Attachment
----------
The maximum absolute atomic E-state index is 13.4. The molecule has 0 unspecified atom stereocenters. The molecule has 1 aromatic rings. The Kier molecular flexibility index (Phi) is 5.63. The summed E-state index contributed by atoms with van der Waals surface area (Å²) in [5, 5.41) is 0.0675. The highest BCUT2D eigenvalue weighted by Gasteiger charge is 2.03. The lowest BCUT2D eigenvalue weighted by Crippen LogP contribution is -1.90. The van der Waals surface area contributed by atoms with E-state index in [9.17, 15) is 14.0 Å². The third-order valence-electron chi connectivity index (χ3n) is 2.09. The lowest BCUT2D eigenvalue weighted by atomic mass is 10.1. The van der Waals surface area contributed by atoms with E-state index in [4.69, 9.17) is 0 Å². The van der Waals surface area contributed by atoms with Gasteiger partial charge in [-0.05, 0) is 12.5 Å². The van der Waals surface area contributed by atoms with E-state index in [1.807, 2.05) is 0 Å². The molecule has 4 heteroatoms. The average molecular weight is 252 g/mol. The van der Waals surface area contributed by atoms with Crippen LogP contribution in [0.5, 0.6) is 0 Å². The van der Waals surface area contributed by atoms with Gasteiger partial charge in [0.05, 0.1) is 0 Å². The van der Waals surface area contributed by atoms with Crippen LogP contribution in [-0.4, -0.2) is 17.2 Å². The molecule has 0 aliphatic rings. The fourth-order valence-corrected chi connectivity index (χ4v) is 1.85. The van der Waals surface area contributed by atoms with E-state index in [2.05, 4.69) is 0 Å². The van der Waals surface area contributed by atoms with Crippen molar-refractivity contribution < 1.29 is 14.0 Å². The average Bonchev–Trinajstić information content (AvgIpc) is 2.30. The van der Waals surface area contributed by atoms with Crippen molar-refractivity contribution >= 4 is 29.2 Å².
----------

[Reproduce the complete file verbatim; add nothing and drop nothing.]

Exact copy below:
The maximum absolute atomic E-state index is 13.4. The molecule has 0 unspecified atom stereocenters. The molecule has 1 aromatic rings. The Kier molecular flexibility index (Phi) is 5.63. The summed E-state index contributed by atoms with van der Waals surface area (Å²) in [5, 5.41) is 0.0675. The highest BCUT2D eigenvalue weighted by Gasteiger charge is 2.03. The lowest BCUT2D eigenvalue weighted by Crippen LogP contribution is -1.90. The van der Waals surface area contributed by atoms with E-state index in [9.17, 15) is 14.0 Å². The third-order valence-electron chi connectivity index (χ3n) is 2.09. The lowest BCUT2D eigenvalue weighted by atomic mass is 10.1. The van der Waals surface area contributed by atoms with E-state index in [4.69, 9.17) is 0 Å². The van der Waals surface area contributed by atoms with Gasteiger partial charge in [-0.05, 0) is 12.5 Å². The van der Waals surface area contributed by atoms with E-state index in [1.807, 2.05) is 0 Å². The molecule has 4 heteroatoms. The average molecular weight is 252 g/mol. The van der Waals surface area contributed by atoms with Crippen LogP contribution in [0.5, 0.6) is 0 Å². The van der Waals surface area contributed by atoms with Gasteiger partial charge in [0.05, 0.1) is 0 Å². The van der Waals surface area contributed by atoms with Crippen LogP contribution in [-0.4, -0.2) is 17.2 Å². The molecule has 0 aliphatic rings. The fourth-order valence-corrected chi connectivity index (χ4v) is 1.85. The van der Waals surface area contributed by atoms with E-state index in [2.05, 4.69) is 0 Å². The van der Waals surface area contributed by atoms with Crippen molar-refractivity contribution < 1.29 is 14.0 Å². The average Bonchev–Trinajstić information content (AvgIpc) is 2.30. The van der Waals surface area contributed by atoms with Crippen molar-refractivity contribution >= 4 is 29.2 Å².